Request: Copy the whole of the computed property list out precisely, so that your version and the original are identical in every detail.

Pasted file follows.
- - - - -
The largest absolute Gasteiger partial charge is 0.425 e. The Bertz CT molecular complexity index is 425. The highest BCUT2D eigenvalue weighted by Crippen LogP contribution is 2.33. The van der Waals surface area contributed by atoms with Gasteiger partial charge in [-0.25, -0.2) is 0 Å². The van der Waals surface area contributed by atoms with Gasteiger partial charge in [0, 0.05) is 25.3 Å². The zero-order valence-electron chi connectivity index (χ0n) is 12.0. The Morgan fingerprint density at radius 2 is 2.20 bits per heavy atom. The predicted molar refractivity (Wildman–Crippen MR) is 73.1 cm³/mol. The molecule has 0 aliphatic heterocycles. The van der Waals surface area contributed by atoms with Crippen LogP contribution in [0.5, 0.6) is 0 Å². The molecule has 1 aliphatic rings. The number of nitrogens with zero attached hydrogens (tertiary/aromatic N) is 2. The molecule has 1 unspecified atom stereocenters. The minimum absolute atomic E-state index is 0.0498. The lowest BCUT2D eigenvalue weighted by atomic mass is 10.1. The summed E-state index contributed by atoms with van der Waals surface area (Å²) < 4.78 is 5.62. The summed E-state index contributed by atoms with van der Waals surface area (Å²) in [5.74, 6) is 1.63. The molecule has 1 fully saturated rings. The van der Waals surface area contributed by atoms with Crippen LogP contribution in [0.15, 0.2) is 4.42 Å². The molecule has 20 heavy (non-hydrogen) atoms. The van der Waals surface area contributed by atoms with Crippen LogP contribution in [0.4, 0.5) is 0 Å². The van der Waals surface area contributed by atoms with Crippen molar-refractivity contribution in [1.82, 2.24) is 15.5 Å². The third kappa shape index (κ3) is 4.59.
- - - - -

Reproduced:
The largest absolute Gasteiger partial charge is 0.425 e. The Bertz CT molecular complexity index is 425. The highest BCUT2D eigenvalue weighted by Crippen LogP contribution is 2.33. The van der Waals surface area contributed by atoms with Gasteiger partial charge in [-0.25, -0.2) is 0 Å². The van der Waals surface area contributed by atoms with Gasteiger partial charge in [0, 0.05) is 25.3 Å². The zero-order valence-electron chi connectivity index (χ0n) is 12.0. The Morgan fingerprint density at radius 2 is 2.20 bits per heavy atom. The predicted molar refractivity (Wildman–Crippen MR) is 73.1 cm³/mol. The molecule has 0 aliphatic heterocycles. The van der Waals surface area contributed by atoms with Crippen LogP contribution in [0.5, 0.6) is 0 Å². The molecule has 1 aliphatic rings. The number of nitrogens with zero attached hydrogens (tertiary/aromatic N) is 2. The molecule has 1 unspecified atom stereocenters. The minimum absolute atomic E-state index is 0.0498. The lowest BCUT2D eigenvalue weighted by atomic mass is 10.1. The summed E-state index contributed by atoms with van der Waals surface area (Å²) < 4.78 is 5.62. The summed E-state index contributed by atoms with van der Waals surface area (Å²) in [5.74, 6) is 1.63. The molecule has 1 fully saturated rings. The van der Waals surface area contributed by atoms with Crippen LogP contribution in [0.15, 0.2) is 4.42 Å². The molecule has 20 heavy (non-hydrogen) atoms. The van der Waals surface area contributed by atoms with Crippen LogP contribution in [0.4, 0.5) is 0 Å². The van der Waals surface area contributed by atoms with Crippen molar-refractivity contribution in [1.82, 2.24) is 15.5 Å². The third kappa shape index (κ3) is 4.59.